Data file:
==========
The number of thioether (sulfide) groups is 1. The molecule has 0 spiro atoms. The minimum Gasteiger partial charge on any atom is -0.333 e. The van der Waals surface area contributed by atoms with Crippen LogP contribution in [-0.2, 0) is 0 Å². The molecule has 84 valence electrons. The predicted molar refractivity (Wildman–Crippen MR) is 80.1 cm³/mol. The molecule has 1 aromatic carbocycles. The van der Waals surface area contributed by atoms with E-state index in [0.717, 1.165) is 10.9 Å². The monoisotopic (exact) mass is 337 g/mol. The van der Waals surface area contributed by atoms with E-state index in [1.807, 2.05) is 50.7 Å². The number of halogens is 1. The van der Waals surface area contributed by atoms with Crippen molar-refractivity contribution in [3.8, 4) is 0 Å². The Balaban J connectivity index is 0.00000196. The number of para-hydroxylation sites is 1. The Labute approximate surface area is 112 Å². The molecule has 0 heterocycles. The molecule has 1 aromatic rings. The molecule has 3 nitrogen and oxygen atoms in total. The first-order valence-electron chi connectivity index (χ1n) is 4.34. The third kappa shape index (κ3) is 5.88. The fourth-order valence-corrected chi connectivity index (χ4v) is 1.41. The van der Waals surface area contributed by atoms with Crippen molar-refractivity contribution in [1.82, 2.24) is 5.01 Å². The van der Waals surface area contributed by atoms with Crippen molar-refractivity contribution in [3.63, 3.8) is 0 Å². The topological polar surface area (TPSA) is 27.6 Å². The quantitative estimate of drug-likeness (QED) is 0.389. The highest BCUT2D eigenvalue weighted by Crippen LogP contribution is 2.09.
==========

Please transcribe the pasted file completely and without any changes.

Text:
The number of thioether (sulfide) groups is 1. The molecule has 0 spiro atoms. The minimum Gasteiger partial charge on any atom is -0.333 e. The van der Waals surface area contributed by atoms with Crippen LogP contribution in [-0.2, 0) is 0 Å². The molecule has 84 valence electrons. The predicted molar refractivity (Wildman–Crippen MR) is 80.1 cm³/mol. The molecule has 1 aromatic carbocycles. The van der Waals surface area contributed by atoms with E-state index in [0.717, 1.165) is 10.9 Å². The monoisotopic (exact) mass is 337 g/mol. The van der Waals surface area contributed by atoms with E-state index in [1.807, 2.05) is 50.7 Å². The number of halogens is 1. The van der Waals surface area contributed by atoms with Crippen molar-refractivity contribution in [3.8, 4) is 0 Å². The Balaban J connectivity index is 0.00000196. The number of para-hydroxylation sites is 1. The Labute approximate surface area is 112 Å². The molecule has 0 heterocycles. The molecule has 1 aromatic rings. The molecule has 3 nitrogen and oxygen atoms in total. The first-order valence-electron chi connectivity index (χ1n) is 4.34. The third kappa shape index (κ3) is 5.88. The fourth-order valence-corrected chi connectivity index (χ4v) is 1.41. The van der Waals surface area contributed by atoms with Crippen molar-refractivity contribution in [1.82, 2.24) is 5.01 Å². The van der Waals surface area contributed by atoms with Crippen molar-refractivity contribution in [3.63, 3.8) is 0 Å². The topological polar surface area (TPSA) is 27.6 Å². The quantitative estimate of drug-likeness (QED) is 0.389. The highest BCUT2D eigenvalue weighted by Crippen LogP contribution is 2.09.